Concerns such as these are why some health experts caution that great care needs to be taken as to what particles are being produced on the nano-scale. It may be that by artificially designing substances to be significantly smaller in size than would occur naturally, they may become more toxic to the body than they would otherwise be.

Carbon Black in Tattoo Ink is Potentially Carcinogenic

Carbon black is a particulate form of elemental carbon that is mainly used in rubber products, mainly tires. It is also used as a pigment in inks (including black tattoo inks), paints, and coatings, as well as in plastics. Exposure to carbon black particles occurs mainly in the form of aggregates during its manufacturing process.

Workers who produced carbon black in Germany and the U.K. had an excess risk of lung cancer, although no clear relationship between exposure to carbon black and lung cancer was found. However, another study of workers in the rubber industry in Germany exposed to carbon black showed no significant excess risk of lung cancer.

Carbon black and its extracts have also been tested in laboratory animals. These tests provided sufficient evidence for the carcinogenicity of carbon black and carbon black extracts. Based on these data, the working group of the International Agency for Research on Cancer (IARC) has classified carbon black as possibly carcinogenic to human beings.

Based on these worrying findings, The Friends of the Earth – a global network of grassroots groups – is now calling for proper regulation of tattoo inks.

Black Tattoo Inks Induce Harmful “Reactive Oxygen Species”

man-receiving-tattoo-with-black-inkA 2013 study examined the effects of a total of nine brands of tattoo inks of six colors each (black, red, yellow, blue, green, and white), along with two additional black inks of different brands, on formation of harmful reactive oxygen species (ROS).

ROS is the name for chemically reactive molecules containing oxygen. Biologically speaking, ROS are formed naturally and play an important role in the normal functioning of the body’s cells.

However, ROS generated by exposure to UV rays, radiation, and toxins like carbon black in black tattoo inks can potentially severely damage structures inside cells, leading to observable clinical symptoms including damage to the skin.

Interestingly, the study researchers found that two black inks produced the highest amounts of ROS. Not only that, the same two inks aggregated much more strongly in water relative to the other inks.

Further, ten of the11 black inks had levels of polycyclic aromatic hydrocarbons (PAHs) exceeding the European Council’s recommended level – and all 11 exceeded the recommended level for benzo(a)pyrene – which as we saw earlier, has been classified as a carcinogen by the International Agency for Research on Cancer (IARC).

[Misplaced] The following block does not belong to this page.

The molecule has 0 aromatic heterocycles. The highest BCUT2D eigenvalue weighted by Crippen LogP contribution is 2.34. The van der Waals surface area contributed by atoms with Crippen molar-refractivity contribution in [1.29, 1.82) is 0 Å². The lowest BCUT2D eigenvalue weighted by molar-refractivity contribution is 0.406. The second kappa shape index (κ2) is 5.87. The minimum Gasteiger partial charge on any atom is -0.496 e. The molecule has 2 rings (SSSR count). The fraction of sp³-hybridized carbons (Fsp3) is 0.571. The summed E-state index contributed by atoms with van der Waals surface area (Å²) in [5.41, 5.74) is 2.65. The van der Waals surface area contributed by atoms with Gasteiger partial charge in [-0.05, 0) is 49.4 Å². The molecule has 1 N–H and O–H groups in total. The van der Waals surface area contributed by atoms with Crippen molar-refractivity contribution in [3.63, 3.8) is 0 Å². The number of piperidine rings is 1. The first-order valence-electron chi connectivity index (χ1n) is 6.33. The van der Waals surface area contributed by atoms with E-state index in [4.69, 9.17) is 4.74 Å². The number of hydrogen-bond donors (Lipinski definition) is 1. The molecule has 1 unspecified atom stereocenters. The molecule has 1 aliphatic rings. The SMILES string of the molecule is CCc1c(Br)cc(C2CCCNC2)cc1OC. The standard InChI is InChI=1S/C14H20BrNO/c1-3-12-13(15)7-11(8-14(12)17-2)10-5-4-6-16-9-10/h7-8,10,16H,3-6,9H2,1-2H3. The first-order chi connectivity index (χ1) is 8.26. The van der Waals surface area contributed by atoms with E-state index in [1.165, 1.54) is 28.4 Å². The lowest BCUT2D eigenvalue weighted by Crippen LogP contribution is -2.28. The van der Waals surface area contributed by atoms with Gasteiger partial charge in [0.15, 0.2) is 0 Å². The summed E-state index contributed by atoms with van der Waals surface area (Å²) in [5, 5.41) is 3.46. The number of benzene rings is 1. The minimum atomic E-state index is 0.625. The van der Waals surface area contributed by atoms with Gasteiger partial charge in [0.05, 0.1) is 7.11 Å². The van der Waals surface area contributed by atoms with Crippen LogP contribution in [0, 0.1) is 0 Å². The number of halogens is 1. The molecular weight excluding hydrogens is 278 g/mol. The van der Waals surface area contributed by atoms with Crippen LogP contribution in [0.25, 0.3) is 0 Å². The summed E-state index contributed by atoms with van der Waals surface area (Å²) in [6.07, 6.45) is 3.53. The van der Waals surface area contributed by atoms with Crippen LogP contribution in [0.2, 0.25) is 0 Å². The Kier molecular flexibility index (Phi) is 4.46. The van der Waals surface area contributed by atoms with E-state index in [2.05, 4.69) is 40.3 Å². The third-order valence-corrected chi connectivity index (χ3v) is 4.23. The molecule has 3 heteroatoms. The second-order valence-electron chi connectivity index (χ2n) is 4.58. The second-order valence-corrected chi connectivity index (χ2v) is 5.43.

Some scientists also believe that PAHs may stay in the skin, absorb UV radiation from the sun and generate so-called “singlet oxygen” inside the dermis of the skin, damaging skin integrity.

Singlet oxygen is a high energy form of oxygen that is highly reactive – and possibly damaging – to organic matter, including the skin and other cells in the body.

Is Getting a Tattoo Worth the Risk?

Tattoos have been around for thousands of years. Given that it’s an acceptable form of self-expression today, it’s important to carefully consider the possible health effects tattoo ink can have on your body.

Unfortunately, there are many health risks associated with tattooing. Specifically, the composition of tattoo dyes needs to be carefully examined with regards to cancer risk.

Studies have shown that benzo(a)pyrene, a chemical in black tattoo ink, can induce skin cancer in test animals, while other cancer-causing chemicals have also been identified in many other tattoo inks. For instance, the International Agency for Research on Cancer (IARC) has classified carbon black – a major component of black tattoo ink – as possibly carcinogenic to human beings.

Additionally, black inks appear to be capable of producing reactive oxygen species (ROS) which can potentially damage skin cells.

It’s worth remembering that the vast majority of tested tattoo inks contain nanoparticles, which may be capable of evading the body’s natural defenses more easily. In fact, black tattoo pigments are almost pure nanoparticles, which have been shown to migrate away from the skin, damage collagen, and accumulate in the spleen and kidneys, with possibly harmful effects for health.

Please help bring more awareness about the link between tattoo ink and cancer by sharing this article with your friends and family below.